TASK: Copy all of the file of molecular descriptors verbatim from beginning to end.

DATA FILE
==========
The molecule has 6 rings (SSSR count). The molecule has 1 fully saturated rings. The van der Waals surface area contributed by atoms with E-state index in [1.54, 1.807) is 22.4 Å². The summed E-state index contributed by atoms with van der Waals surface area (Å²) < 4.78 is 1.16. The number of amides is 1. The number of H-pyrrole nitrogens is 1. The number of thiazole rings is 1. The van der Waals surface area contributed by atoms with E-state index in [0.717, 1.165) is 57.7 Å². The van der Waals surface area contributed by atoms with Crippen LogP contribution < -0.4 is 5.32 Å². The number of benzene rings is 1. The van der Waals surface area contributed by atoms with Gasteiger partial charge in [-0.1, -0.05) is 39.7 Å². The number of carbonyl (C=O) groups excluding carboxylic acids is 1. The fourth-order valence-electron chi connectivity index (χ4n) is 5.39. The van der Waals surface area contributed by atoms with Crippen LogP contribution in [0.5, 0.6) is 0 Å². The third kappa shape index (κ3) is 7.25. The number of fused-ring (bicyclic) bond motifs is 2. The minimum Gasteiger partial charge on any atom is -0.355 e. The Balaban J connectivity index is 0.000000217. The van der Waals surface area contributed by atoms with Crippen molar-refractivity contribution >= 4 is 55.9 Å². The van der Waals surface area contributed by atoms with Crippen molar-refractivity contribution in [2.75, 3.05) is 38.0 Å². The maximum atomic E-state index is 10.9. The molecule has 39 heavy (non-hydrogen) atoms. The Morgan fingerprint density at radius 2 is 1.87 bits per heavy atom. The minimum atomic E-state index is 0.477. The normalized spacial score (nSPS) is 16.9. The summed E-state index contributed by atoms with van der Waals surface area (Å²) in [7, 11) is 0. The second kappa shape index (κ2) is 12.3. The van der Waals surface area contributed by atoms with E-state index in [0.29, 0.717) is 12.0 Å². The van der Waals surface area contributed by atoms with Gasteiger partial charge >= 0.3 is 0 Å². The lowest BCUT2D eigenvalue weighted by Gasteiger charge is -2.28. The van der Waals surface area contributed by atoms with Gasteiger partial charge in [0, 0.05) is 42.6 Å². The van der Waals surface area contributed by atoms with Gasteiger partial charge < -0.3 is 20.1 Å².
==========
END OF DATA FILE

The molecule has 6 rings (SSSR count). The molecule has 1 fully saturated rings. The van der Waals surface area contributed by atoms with E-state index in [1.54, 1.807) is 22.4 Å². The summed E-state index contributed by atoms with van der Waals surface area (Å²) < 4.78 is 1.16. The number of amides is 1. The number of H-pyrrole nitrogens is 1. The number of thiazole rings is 1. The van der Waals surface area contributed by atoms with E-state index in [0.717, 1.165) is 57.7 Å². The van der Waals surface area contributed by atoms with Crippen LogP contribution < -0.4 is 5.32 Å². The number of benzene rings is 1. The van der Waals surface area contributed by atoms with Gasteiger partial charge in [-0.1, -0.05) is 39.7 Å². The number of carbonyl (C=O) groups excluding carboxylic acids is 1. The fourth-order valence-electron chi connectivity index (χ4n) is 5.39. The van der Waals surface area contributed by atoms with Crippen LogP contribution in [0.5, 0.6) is 0 Å². The third kappa shape index (κ3) is 7.25. The number of fused-ring (bicyclic) bond motifs is 2. The minimum Gasteiger partial charge on any atom is -0.355 e. The Balaban J connectivity index is 0.000000217. The van der Waals surface area contributed by atoms with Crippen molar-refractivity contribution >= 4 is 55.9 Å². The van der Waals surface area contributed by atoms with Crippen molar-refractivity contribution in [2.75, 3.05) is 38.0 Å². The maximum atomic E-state index is 10.9. The molecule has 39 heavy (non-hydrogen) atoms. The Morgan fingerprint density at radius 2 is 1.87 bits per heavy atom. The minimum atomic E-state index is 0.477. The normalized spacial score (nSPS) is 16.9. The summed E-state index contributed by atoms with van der Waals surface area (Å²) in [7, 11) is 0. The second kappa shape index (κ2) is 12.3. The van der Waals surface area contributed by atoms with E-state index in [0.29, 0.717) is 12.0 Å². The van der Waals surface area contributed by atoms with Gasteiger partial charge >= 0.3 is 0 Å². The lowest BCUT2D eigenvalue weighted by Gasteiger charge is -2.28. The van der Waals surface area contributed by atoms with Gasteiger partial charge in [0, 0.05) is 42.6 Å². The van der Waals surface area contributed by atoms with Gasteiger partial charge < -0.3 is 20.1 Å².